Some of us have been fascinated by the growth and development of Redeemer Presbyterian Church in New York City, under Tim Keller’s leadership. The congregation is now moving to a new phase of growth and expansion, and has announced the appointment of four lead pastors to look after the growth and development of four regional congregations around Manhattan.
Two of these men are personal friends. Dave Bisgrove was a committed and long-term student at Westminster Seminary during my time there. Leo Schuster was a colleague on the Board of Trustees at Westminster Seminary. Both are gifted and godly men. We wish them well as they take up their new appointments, and we will continue to watch with interest the continued growth of this remarkable congregation.
There will be a collective sigh of relief among Ulster rugby supporters that their side won against Edinburgh. And with a bonus point, they appear to have secured a place in the Heineken Cup competition for next season. That should encourage those supporters who had hesitated on renewing their season ticket membership to take the necessary action before the end of the month.
The past few weeks have been a depressing time for the Ulster rugby team and their supporters as their season appeared to have gone into free fall with no indication that they would ever start winning again. But with this win, and the prospect of being included in all the major competitions next season, plus the arrival of some new players, we can look forward to better days.
Spare a thought for our local Portadown rugby team who lost out to City of Derry on Saturday and have been relegated. There was a big crowd at Chambers Park, just across the road from the manse, and they enjoyed a spirited contest in warm spring sunshine. But it all ended unhappily for the home side.
Sport can be so enjoyable, but I need to remind myself that it is not the ultimate source of fulfilment or happiness in my life. Everyone connected with sport as player or supporter recognises that it can be desperately disappointing at times. But in spite of the disappointments, we always remain hopeful. There’s always next season.
Patricia and I flew to the US on Wednesday just before the cloud of volcanic ash erupted and stopped all flights across the north Atlantic. So here we are in Philadelphia, on the other side of the cloud, with many trans-Atlantic air travellers unable to get to where they want to be. We are quite content to enjoy the beautiful spring weather in Pennsylvania, and we will see how things develop by the time we are due to return next week. Maybe we will have to stay longer? For others, to be on the wrong side of the cloud will be very disruptive.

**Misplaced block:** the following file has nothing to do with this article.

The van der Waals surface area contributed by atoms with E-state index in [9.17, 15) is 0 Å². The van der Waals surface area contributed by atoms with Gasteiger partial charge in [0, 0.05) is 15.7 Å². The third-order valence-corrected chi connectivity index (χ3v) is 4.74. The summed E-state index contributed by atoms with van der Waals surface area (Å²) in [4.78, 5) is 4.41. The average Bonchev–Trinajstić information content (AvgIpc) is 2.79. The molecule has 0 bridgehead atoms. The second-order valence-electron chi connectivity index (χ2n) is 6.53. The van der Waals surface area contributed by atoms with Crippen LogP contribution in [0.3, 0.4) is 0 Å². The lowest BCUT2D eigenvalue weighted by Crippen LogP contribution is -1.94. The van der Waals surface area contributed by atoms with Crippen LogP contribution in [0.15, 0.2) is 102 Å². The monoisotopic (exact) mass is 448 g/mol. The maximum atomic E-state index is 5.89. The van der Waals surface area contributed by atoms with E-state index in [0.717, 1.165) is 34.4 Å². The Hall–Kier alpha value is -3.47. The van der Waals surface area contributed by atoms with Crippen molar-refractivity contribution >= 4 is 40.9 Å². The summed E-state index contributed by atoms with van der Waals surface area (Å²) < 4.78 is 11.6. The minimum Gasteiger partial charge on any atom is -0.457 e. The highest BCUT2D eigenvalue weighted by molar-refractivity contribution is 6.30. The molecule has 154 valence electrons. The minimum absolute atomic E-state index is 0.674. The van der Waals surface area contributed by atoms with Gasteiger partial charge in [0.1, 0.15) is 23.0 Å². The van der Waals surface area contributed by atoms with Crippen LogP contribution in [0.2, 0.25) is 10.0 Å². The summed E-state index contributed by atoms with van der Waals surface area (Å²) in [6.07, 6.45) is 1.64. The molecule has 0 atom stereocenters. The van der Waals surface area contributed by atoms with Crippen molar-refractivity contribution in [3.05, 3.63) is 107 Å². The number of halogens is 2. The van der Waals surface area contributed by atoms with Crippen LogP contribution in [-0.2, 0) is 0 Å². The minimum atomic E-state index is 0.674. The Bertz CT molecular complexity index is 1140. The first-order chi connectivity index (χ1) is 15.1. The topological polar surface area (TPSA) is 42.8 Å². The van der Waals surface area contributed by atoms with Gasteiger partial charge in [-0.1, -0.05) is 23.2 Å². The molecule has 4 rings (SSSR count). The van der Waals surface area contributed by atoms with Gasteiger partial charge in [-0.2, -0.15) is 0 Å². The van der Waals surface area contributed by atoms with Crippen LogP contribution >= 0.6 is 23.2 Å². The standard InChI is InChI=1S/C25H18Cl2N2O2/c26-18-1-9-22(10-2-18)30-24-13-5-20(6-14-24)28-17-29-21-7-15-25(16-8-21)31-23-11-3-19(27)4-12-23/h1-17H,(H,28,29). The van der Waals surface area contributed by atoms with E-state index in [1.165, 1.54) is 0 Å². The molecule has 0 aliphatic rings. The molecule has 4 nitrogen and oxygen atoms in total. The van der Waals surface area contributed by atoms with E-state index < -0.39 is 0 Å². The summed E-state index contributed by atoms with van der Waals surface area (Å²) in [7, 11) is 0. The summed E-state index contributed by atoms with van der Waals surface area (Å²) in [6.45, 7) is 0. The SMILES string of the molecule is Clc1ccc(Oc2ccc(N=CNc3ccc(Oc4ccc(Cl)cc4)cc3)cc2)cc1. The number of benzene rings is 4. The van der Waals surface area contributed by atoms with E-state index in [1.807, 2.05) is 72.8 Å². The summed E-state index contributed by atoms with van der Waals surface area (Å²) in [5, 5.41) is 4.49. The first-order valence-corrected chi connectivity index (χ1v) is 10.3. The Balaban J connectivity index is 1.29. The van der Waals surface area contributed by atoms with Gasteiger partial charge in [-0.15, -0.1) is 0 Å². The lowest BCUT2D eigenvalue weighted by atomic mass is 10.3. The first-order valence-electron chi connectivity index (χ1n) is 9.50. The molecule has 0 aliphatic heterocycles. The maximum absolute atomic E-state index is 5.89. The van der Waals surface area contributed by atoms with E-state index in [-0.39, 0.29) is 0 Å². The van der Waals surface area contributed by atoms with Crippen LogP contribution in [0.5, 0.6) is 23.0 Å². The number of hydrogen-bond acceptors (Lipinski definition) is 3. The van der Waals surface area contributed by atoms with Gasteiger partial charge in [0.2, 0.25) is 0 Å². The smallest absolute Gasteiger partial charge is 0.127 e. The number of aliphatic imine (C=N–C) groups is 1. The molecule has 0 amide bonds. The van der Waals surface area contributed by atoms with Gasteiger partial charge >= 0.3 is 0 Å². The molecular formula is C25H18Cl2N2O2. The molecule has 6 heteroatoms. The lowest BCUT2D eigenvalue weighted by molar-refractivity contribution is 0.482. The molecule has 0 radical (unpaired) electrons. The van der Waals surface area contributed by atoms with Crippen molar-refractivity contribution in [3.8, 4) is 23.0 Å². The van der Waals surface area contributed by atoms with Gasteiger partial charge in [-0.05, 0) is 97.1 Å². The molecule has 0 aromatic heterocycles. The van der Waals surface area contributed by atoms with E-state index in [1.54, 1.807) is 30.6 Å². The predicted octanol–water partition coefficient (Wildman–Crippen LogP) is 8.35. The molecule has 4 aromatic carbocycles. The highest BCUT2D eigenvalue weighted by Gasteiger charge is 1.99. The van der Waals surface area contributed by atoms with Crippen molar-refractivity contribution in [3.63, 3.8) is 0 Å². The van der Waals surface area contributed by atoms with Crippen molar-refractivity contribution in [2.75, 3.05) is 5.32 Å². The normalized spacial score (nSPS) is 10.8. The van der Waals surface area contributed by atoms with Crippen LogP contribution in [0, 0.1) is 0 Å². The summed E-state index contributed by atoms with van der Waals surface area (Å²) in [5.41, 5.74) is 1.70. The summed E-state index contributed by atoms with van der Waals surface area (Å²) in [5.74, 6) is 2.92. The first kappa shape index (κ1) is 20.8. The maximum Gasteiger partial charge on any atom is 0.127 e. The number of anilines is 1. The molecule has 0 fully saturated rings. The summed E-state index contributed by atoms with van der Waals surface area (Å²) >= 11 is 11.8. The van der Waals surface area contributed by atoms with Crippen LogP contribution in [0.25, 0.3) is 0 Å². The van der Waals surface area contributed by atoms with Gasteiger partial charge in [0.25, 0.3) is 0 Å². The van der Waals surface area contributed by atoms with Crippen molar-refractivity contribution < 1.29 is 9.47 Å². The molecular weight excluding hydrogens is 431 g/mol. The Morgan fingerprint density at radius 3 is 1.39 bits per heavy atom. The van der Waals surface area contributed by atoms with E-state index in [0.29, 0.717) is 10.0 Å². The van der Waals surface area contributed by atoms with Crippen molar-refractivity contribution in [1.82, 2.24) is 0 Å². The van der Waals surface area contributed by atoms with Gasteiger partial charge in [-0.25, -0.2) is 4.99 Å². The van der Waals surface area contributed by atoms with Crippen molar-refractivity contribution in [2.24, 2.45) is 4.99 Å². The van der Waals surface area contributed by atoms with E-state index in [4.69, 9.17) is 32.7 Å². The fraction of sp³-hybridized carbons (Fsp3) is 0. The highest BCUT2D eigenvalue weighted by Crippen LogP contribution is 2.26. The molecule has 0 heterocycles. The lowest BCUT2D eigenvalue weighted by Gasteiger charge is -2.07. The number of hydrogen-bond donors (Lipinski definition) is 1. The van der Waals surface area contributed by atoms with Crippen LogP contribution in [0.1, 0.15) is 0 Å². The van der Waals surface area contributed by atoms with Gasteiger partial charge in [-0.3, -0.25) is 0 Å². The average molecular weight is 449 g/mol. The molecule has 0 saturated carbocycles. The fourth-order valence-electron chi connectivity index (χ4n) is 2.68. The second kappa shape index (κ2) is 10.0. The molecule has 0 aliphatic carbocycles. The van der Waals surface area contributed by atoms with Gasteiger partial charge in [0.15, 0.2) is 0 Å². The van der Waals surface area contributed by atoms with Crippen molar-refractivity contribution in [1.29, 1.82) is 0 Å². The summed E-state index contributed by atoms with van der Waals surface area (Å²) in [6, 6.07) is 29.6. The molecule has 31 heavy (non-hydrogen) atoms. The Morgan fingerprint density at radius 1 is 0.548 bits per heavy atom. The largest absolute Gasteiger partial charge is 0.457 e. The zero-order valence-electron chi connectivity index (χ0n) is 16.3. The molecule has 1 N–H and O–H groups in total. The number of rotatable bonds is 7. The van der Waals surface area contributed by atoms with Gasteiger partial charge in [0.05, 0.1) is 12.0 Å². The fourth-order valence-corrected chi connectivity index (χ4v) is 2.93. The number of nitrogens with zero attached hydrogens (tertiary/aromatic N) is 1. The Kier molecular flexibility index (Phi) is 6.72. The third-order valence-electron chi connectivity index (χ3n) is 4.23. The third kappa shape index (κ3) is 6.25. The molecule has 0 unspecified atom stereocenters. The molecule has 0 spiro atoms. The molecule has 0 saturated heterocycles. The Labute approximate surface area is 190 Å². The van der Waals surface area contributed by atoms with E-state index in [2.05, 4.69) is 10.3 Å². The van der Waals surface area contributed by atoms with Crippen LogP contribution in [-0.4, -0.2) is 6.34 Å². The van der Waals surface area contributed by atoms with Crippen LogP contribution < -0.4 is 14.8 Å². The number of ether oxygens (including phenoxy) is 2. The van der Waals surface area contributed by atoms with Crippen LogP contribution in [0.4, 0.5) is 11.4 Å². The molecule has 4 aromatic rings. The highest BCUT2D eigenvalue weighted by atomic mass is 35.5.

I had lunch yesterday with Dr Paul Wells, who teaches at the Reformed Seminary in Aix-en-Provence in France, and he left us to get an Air France flight to Toronto and then to Paris. The Paris flight out of Toronto was cancelled, but I believe Paul made it safely across the Atlantic on an Air India flight to Barcelona.
The last time trans-Atlantic air travel was so disrupted was immediately following the 9/11 attacks. On that occasion, Patricia and our eldest daughter had just crossed the Atlantic on the evening of the 10th September and I was in Philadelphia with our younger daughter. But all flights were restored within a week and Patricia and I were reunited on schedule.
This disruption seems strangely apocalyptic. One (relatively small) volcanic event has a massive impact on human activity and travel. It is another reminder that in spite of our successes and achievements in many areas of life, we are still quite powerless in face of the natural phenomena in the earth. I think the biblical writers made that point many centuries ago.
Cullybackey is an unlikely venue for the Senior Winter Olympics, but it seems as though the local authorities, by their inaction, are trying to prepare a skating rink or an ice dance arena for those in the older age group.
By refusing to salt the footpaths and driveway outside Tobar Fold, they have created a facility which the residents of the Fold could use to prepare for winter sports, but only at the risk of serious injury. A quick poll of residents revealed that none of them had in fact aspirations for the 2012 Winter Olympics, even if it is re-arranged to Cullybackey.
Seriously, the situation can only be described as ridiculous. Access to and from the Fold is dangerous for residents and visitors alike, and someone needs to take responsibility for removing the hazardous conditions by applying some salt. Maybe some influential person will read this and take some action.
In the meantime, my elderly relative who lives in the Fold is trying to see the brighter side. “If you seen them gettin’ and in and oot o’ cars, it’s a quare bit o’ oxtercogging.” I’m not sure if oxtercogging will ever make it as an Olympic sport, but there’s plenty of opportunity to practice around Kilmakevit.
I think the purpose was team-building, or maybe it was just relaxation and fellowship, but some ministerial members of the Iveagh Presbytery spent an enjoyable morning at the Tollymore Mountain Centre near Bryansford, Co Down climbing the Hotrock Wall. It was a great activity in which almost all took part. I am tempted to “name and shame” the non-participants, but they know who they are!
Ministers often use climbing imagery to describe the Christian life and to explain how that it requires concentration, perseverance and commitment. They came away from this experience with a new appreciation of the skills needed to scale a wall, and undoubtedly some illustrative material for children’s talks and sermons.